Literal translation(Redirected from Word-for-word translation)
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Literal translation, direct translation, or word-for-word translation is the rendering of text from one language to another one word at a time (Latin: "verbum pro verbo") with or without conveying the sense of the original whole.
In translation studies, "literal translation" denotes technical translation of scientific, technical, technological or legal texts.
When considered a bad practice of conveying word by word (lexeme to lexeme, or morpheme to lexeme) translation of non-technical type literal translations has the meaning of mistranslating idioms, for example, or in the context of translating an analytic language to a synthetic language, it renders even the grammar unintelligible.
The concept of literal translation may be viewed as an oxymoron (contradiction in terms), given that literal denotes something existing without interpretation, whereas a translation, by its very nature, is an interpretation (an interpretation of the meaning of words from one language into another).
The term as used in translation studiesEdit
The term "literal translation" often appeared in the titles of 19th-century English translations of classical, Bible and other texts.
Literal translations ("cribs," "ponies", or "trots") are sometimes prepared for a writer who is translating a work written in a language he does not know. For example, Robert Pinsky is reported to have used a literal translation in preparing his translation of Dante's Inferno (1994), as he does not know Italian. Similarly, Richard Pevear worked from literal translations provided by his wife, Larissa Volokhonsky, in their translations of several Russian novels.
Poetry to proseEdit
Literal translation can also denote a translation that represents the precise meaning of the original text but does not attempt to convey its style, beauty, or poetry. There is, however, a great deal of difference between a literal translation of a poetic work and a prose translation. A literal translation of poetry may be in prose rather than verse, but also be error free. Charles Singleton's translation of The Divine Comedy (1975) is regarded as a prose translation.
As bad practiceEdit
"Literal" translation implies that it is probably full of errors, since the translator has made no effort to convey, for example, correct idioms or shades of meaning, but it might be also useful in seeing how words are used to convey a meaning in the source language.
A literal English translation of the German word "Kindergarten" would be "children garden," but in English the expression refers to the school year between pre-school and first grade. Literal translations in which individual components within words or compounds are translated to create new lexical items in the target language (a process also known as “loan translation”) are called calques, e.g., “beer garden” from German “Biergarten.”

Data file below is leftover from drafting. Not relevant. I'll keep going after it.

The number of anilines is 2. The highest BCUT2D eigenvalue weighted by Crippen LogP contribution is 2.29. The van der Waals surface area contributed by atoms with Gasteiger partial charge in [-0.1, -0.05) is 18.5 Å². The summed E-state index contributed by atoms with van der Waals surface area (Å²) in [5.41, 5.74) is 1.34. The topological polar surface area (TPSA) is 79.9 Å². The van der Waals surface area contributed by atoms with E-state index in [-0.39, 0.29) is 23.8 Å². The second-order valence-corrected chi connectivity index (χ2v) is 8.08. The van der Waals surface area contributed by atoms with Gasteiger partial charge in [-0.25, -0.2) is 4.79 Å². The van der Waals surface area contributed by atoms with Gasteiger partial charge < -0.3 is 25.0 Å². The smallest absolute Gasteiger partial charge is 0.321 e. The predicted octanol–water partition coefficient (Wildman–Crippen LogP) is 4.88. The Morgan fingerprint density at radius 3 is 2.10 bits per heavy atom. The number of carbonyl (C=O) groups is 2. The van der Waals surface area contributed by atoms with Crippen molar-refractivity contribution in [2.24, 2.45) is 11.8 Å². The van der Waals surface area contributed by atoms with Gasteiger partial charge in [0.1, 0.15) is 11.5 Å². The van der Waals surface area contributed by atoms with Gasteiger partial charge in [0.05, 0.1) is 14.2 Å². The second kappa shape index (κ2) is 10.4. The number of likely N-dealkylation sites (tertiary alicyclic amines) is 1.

Literal translation of the Italian sentence, "So che questo non va bene" ("I know that this is not good"), produces "Know(I) that this not goes(it) well," which has English words and Italian grammar.
Early machine translations (as of 1962 at least) were notorious for this type of translation as they simply employed a database of words and their translations. Later attempts utilized common phrases which resulted in better grammatical structure and capture of idioms but with many words left in the original language. For translating synthetic languages, a morphosyntactic analyzer and synthesizer is required.
The best systems today use a combination of the above technologies and apply algorithms to correct the "natural" sound of the translation. In the end though, professional translation firms that employ machine translation use it as a tool to create a rough translation that is then tweaked by a human, professional translator.
Often, first-generation immigrants create something of a literal translation in how they speak their parents' native language. This results in a mix of the two languages in something of a pidgin. Many such mixes have specific names, e.g. Spanglish or Germish. For example, American children of German immigrants are heard using "rockingstool" from the German word "Schaukelstuhl" instead of "rocking chair".
Literal translation of idioms is a source of numerous translators' jokes and apocrypha. The following famous example has often been told both in the context of newbie translators and that of machine translation: When the sentence "The spirit is willing, but the flesh is weak" (дух бодр, плоть же немощна, an allusion to Mark 14:38) was translated into Russian and then back to English, the result was "The vodka is good, but the meat is rotten" (водка хорошая, но мясо протухло). This is generally believed to be simply an amusing story, and not a factual reference to an actual machine translation error.
- Olive Classe, Encyclopedia of literary translation into English, vol. 1, Taylor & Francis, 2000, ISBN 1-884964-36-2, p. viii.
- John Hutchins, "The whisky was invisible", or Persistent myths of MT, MT News International 11 (June 1995), pp. 17-18.